Saudi economic outlook remains bright

23 April 2012

Saudi oil production expected to fall later this year

The Saudi Arabian economy will continue to be buoyant in 2012 and beyond, the MEED Saudi Arabian Energy EPC Projects conference was told on 23 April.

Jadwa Investment head of research Paul Gamble said that oil prices and demand for Saudi Arabian oil will remain high in the year and that these factors will continue to lift the kingdom’s economy.

“Oil prices have gone up robustly this year,” Gamble said. “This is mainly due to worries about Iran and world demand. We feel that tensions around Iran will fall. Slower economic growth means slower growth in oil demand. There will be increasing oil production. Libya’s producing about 80 per cent of its pre-crisis output and Iraq’s output hit a 30-year high. But, nevertheless, we think that Brent will end the year around $100 a barrel.”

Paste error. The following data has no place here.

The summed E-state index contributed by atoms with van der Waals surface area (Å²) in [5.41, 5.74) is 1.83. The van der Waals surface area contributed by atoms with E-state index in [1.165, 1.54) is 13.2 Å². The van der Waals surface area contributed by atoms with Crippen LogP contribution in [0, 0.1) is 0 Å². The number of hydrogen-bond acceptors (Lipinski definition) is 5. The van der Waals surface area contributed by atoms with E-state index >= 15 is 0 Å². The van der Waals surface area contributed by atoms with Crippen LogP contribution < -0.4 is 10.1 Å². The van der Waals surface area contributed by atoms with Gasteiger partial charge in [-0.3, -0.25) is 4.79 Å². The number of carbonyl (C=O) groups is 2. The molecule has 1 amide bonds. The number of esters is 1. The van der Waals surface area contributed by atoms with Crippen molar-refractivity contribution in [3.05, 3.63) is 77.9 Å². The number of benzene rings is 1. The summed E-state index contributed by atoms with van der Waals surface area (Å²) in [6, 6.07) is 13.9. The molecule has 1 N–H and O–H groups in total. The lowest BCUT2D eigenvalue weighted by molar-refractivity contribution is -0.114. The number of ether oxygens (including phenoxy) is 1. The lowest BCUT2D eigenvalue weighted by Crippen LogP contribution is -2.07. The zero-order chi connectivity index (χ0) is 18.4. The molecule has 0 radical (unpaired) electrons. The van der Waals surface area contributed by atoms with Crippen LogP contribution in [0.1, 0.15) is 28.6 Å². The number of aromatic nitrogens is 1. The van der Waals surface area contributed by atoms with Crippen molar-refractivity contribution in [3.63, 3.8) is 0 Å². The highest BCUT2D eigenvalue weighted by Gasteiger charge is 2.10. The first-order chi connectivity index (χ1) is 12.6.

Gamble said he expects oil prices to remain buoyant for the foreseeable futre. “Our longer-term forecast is about $90-100 a barrel. There is still not that much spare capacity in the world. These factors will support oil prices at about $100 a barrel.

“Our view is that Saudi production will fall in the second half of the year, but will average 9.6 million barrels day (b/d) in 2012,” Gamble said.

High oil prices and high oil production mean higher government revenue, which will be at a record level this year,” Gamble said. “That means the government can afford a higher level of underlying government spending in 2012.” He said his forecast for government spending excludes special factors, such as the one-off pay-hike for government employees applied in 2011.

“The Saudi Arabian government has no debt problems at all,” Gamble said. “It has been cutting debt. The austerity that is being applied elsewhere in the world, therefore, does not apply here.”

Gamble said that consumer spending will continue to grow, construction will be the most buoyant sector of the Saudi economy and that interest rates will remain low. He added that Saudi Arabia’s GDP will grow by about 5 per cent in real terms in 2012.

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